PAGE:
The planning commission’s primary role will come after the initial review is completed and the applicants move forward for the site plan review and the conditional use process, Bergman said. In order to schedule all of the applicants with public hearings and site visits this portion will require around 90 days.

The public hearings require public notice and all property owners within 300 feet of a proposed marijuana business will be notified in writing, he said.

The planning commission will be looking at the actual physical impact that a business could potentially have with its location and site plan, he said. The planning commission will consider information from the applications, site visits and public hearings when applying screening or other specific conditions on conditional use during this process.

The site plans are completed by the city administration while the planning commission has more authority on the conditional use process, Bergman said. The concern with this portion of the process is to ensure that conditional use is applied fairly so as not to put the city at risk, he said.

The next step in the process will be to score the applications on a merit based scoring system, he said. He recommended one meeting of the planning commission and the city commission to come to a consensus to avoid the potential for repeating the process.

The applications are strong and there is a likelihood that many will have maximum scores, Bergman said. There will be staff recommendations but a tie score presents a scenario where a random drawing is possible, he said.

The city commission meetings in February, March and April will likely serve as public hearings on marijuana applications, he said. There is the likelihood of multiple meetings during these months to maintain a timely process, he said.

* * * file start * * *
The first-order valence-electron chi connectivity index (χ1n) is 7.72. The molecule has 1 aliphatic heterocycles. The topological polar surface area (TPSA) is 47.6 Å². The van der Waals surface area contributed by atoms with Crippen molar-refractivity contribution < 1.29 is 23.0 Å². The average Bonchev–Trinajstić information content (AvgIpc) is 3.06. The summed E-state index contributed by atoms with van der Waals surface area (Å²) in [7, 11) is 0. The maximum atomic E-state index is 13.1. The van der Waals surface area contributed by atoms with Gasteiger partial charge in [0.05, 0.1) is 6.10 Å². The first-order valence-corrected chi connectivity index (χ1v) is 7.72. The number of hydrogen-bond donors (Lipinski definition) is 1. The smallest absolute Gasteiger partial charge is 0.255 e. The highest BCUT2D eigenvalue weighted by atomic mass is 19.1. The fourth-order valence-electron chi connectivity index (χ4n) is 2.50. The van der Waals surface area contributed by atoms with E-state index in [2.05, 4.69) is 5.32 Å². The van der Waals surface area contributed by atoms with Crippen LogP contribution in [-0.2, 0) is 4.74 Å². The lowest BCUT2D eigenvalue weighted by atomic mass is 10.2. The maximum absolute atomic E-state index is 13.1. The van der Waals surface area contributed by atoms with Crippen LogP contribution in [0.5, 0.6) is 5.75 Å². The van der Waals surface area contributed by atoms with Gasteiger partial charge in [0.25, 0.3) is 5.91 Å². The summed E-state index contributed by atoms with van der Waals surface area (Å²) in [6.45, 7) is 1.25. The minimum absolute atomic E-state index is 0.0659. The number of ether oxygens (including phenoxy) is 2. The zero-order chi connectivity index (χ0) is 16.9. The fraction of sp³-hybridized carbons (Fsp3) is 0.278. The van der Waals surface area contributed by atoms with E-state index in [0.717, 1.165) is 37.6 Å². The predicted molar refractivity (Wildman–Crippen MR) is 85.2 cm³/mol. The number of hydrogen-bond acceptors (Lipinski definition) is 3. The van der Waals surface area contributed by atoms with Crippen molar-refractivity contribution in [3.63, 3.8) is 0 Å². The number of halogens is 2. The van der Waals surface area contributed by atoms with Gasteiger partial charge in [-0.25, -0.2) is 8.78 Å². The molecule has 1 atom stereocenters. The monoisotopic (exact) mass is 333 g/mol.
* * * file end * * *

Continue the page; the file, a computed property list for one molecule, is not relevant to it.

Davey inquired as to whether the public hearings will be virtual or in person. Bergman said that unless the state revises the COVID-19 order then as of now the February and March meetings will be virtual. 

Davey asked how many of the marijuana establishment applicants were local. Bergman said the two micro businesses applicants and one of the retail and grower combination applicants are local. The remaining five applicants are from out of the area.

In the remaining reports, Bergman said the city zoning ordinance revision is currently in the districting and mapping portion with some items to remedy before adoption. The consultants working on the revision will likely have a virtual presentation for the planning commission, he said.

“I would really like to get the zoning ordinance done as soon as possible as it is holding up other planning projects,” Bergman said, noting that technical assistance funds from the Michigan Economic Development Corporation are awarded but not available until the zoning ordinance is completed and the Redevelopment Ready Communities certification is awarded.

The next planning commission meeting is scheduled for 5 p.m, Thursday, Feb. 4. The link to the virtual meeting will be posted on the city of Ironwood website.